45 2. An insertion tool for severing a rectangular crosssection strip from a slice of a food product and loading such rectangular cross-section strip into the insertion tool for insertion of the strip endwise into a frank-furter; said tool bein of the shape of a channel of the length and 0 depth of the desired strip; said channel being of square U-forrn with the sides at sharp right angles to the bottom; said sides being sharp edged to enable the tool to sever the strip from the slice merely by laying the tool, open 55 side down, on a table supported slice and pressing it down onto the slice; said tool having a closed pointed forward end for enabling the strip filled tool to be thrust longitudinally through a frankiurter.

References Cited by the Examiner UNITED STATES PATENTS 754,501 3/04 Reynolds 1742.1 1,191,831 7/16 Royer et al 1071 2,543,165 4/51 K0011 30l24 2,751,864 6/56 Parker 107 1 2,782,707 2/57 Spies 107-1 X 2,937,092 5/60' Zitin 99l07 2,937,095 5/60 Zitin 99l74 ROBERT E. PULPREY, Primary Examiner.

H. LORD, CHARLES A. WILLMUTH, Examiners.

Patented Dec. 15, 1964

Patent Citations
Cited PatentFiling datePublication dateApplicantTitle
US754501 *Mar 11, 1903Mar 15, 1904Robert R ReynoldsLarding or salting device.
US1191831 *Oct 28, 1915Jul 18, 1916David W RoyerBananaette-machine.
US2548165 *Dec 29, 1949Apr 10, 1951Henry KochKitchen utensil for coring frankfurters
US2751864 *Aug 10, 1953Jun 26, 1956Parker Henry GBanana core extraction tool
US2782707 *Aug 8, 1955Feb 26, 1957Eric PusinelliFrankfurter cooking and filling apparatus
US2937092 *Aug 26, 1958May 17, 1960Royalist Provision CompanyFood product and method of making the same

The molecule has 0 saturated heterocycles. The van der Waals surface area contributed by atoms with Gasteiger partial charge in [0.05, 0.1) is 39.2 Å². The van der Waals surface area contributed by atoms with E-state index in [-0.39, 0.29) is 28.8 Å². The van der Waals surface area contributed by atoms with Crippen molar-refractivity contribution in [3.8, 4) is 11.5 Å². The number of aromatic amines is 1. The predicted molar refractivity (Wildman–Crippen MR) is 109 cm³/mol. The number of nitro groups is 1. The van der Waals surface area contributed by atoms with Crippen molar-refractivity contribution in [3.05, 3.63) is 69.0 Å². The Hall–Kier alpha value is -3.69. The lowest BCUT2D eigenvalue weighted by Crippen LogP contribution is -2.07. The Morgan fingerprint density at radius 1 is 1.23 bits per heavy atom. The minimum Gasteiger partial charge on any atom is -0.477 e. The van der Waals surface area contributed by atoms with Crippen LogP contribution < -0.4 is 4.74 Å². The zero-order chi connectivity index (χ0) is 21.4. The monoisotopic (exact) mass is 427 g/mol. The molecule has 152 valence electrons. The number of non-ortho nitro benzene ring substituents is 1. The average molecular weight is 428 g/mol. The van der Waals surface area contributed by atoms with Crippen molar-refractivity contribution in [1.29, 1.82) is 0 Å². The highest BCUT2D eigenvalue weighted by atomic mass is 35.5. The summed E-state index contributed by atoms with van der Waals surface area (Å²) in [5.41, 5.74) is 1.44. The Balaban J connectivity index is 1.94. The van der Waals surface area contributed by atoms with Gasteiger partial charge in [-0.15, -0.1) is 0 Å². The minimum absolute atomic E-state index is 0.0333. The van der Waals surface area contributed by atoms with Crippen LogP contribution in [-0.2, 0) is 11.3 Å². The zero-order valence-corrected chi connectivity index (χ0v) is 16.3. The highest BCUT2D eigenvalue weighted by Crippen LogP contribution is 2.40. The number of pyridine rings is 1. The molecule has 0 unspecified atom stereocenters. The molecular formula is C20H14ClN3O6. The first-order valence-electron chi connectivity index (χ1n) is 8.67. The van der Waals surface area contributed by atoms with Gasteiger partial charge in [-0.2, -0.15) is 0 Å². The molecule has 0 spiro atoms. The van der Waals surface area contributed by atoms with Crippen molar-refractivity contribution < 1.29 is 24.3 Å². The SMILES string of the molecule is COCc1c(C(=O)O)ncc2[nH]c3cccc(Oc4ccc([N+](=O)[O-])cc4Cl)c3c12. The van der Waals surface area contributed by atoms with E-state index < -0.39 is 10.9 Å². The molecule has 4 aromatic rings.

US2937095 *Aug 26, 1958May 17, 1960Royalist Provision CompanyFood product and method of making the same
Referenced by
Citing PatentFiling datePublication dateApplicantTitle
US4178660 *Mar 27, 1978Dec 18, 1979Olney Alvin AMethod and apparatus for introducing and distributing food additives in meats
US4300286 *Sep 15, 1980Nov 17, 1981George PanchulaCoring machine for frankfurters and the like
US5359925 *Jul 2, 1993Nov 1, 1994Forker Joel CApparatus for producing an edible sandwich
US6578470Jun 26, 2001Jun 17, 2003Alan L. BackusFood injection device
US6840161Feb 27, 2003Jan 11, 2005Alan L. BackusFood injection device
US7291644Apr 28, 2006Nov 6, 2007Ono Pharmaceuticals Co., Ltd.Indole derivatives
US7681494Nov 10, 2003Mar 23, 2010Ronco Acquisition CorporationDevice to inject foods with solid objects
US7867536Aug 2, 2005Jan 11, 2011Kargenian John HMethod for producing an edible sausage-like food product
US8567309 *Jul 7, 2010Oct 29, 2013Christopher L. HawkerHand tool for stuffing pitted or cored produce
US20040194644 *Nov 10, 2003Oct 7, 2004Backus Alan L.Device to inject foods with solid objects
US20050004097 *Sep 6, 2002Jan 6, 2005Kazuhiko TorisuIndole derivatives
US20110011280 *Jul 7, 2010Jan 20, 2011Hawker Christopher LHand tool for stuffing pitted or cored produce
Classifications
U.S. Classification99/450.8, 30/124, 426/283, 30/115, 426/92, 426/281
International ClassificationA23L1/317, A23B4/32, A22C11/00
Cooperative ClassificationA23L1/3172, A23B4/32, A22C11/00
European ClassificationA22C11/00, A23B4/32, A23L1/317A